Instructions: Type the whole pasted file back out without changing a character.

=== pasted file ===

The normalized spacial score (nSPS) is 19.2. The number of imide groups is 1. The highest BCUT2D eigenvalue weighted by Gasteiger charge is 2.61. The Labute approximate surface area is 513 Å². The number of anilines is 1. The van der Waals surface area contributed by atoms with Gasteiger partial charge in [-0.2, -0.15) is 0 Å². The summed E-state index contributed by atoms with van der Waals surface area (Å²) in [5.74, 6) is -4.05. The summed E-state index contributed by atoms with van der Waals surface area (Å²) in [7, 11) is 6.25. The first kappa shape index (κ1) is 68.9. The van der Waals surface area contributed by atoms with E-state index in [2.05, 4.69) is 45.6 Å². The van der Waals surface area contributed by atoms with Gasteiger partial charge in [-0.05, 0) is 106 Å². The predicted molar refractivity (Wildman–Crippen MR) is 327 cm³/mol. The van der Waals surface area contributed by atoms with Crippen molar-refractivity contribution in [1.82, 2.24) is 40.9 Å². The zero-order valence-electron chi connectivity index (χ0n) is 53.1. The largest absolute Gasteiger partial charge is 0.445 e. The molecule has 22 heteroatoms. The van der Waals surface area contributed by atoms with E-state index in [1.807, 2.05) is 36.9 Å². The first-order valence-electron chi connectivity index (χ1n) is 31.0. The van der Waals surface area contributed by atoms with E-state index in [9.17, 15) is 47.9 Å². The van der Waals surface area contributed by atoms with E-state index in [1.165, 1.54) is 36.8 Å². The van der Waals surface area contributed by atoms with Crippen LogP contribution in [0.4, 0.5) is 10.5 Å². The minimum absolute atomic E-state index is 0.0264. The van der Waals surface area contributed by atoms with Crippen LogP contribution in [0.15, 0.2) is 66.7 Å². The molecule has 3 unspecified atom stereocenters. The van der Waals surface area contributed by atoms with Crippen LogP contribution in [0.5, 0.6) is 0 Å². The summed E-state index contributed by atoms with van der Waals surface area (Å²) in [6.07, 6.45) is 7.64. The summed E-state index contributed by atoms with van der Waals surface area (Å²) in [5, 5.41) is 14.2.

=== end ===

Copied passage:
The normalized spacial score (nSPS) is 19.2. The number of imide groups is 1. The highest BCUT2D eigenvalue weighted by Gasteiger charge is 2.61. The Labute approximate surface area is 513 Å². The number of anilines is 1. The van der Waals surface area contributed by atoms with Gasteiger partial charge in [-0.2, -0.15) is 0 Å². The summed E-state index contributed by atoms with van der Waals surface area (Å²) in [5.74, 6) is -4.05. The summed E-state index contributed by atoms with van der Waals surface area (Å²) in [7, 11) is 6.25. The first kappa shape index (κ1) is 68.9. The van der Waals surface area contributed by atoms with E-state index in [2.05, 4.69) is 45.6 Å². The van der Waals surface area contributed by atoms with Gasteiger partial charge in [-0.05, 0) is 106 Å². The predicted molar refractivity (Wildman–Crippen MR) is 327 cm³/mol. The van der Waals surface area contributed by atoms with Crippen molar-refractivity contribution in [1.82, 2.24) is 40.9 Å². The zero-order valence-electron chi connectivity index (χ0n) is 53.1. The largest absolute Gasteiger partial charge is 0.445 e. The molecule has 22 heteroatoms. The van der Waals surface area contributed by atoms with E-state index in [1.807, 2.05) is 36.9 Å². The first-order valence-electron chi connectivity index (χ1n) is 31.0. The van der Waals surface area contributed by atoms with E-state index in [9.17, 15) is 47.9 Å². The van der Waals surface area contributed by atoms with E-state index in [1.165, 1.54) is 36.8 Å². The van der Waals surface area contributed by atoms with Crippen LogP contribution in [0.4, 0.5) is 10.5 Å². The minimum absolute atomic E-state index is 0.0264. The van der Waals surface area contributed by atoms with Crippen LogP contribution in [0.15, 0.2) is 66.7 Å². The molecule has 3 unspecified atom stereocenters. The van der Waals surface area contributed by atoms with Crippen LogP contribution in [0.5, 0.6) is 0 Å². The summed E-state index contributed by atoms with van der Waals surface area (Å²) in [6.07, 6.45) is 7.64. The summed E-state index contributed by atoms with van der Waals surface area (Å²) in [5, 5.41) is 14.2.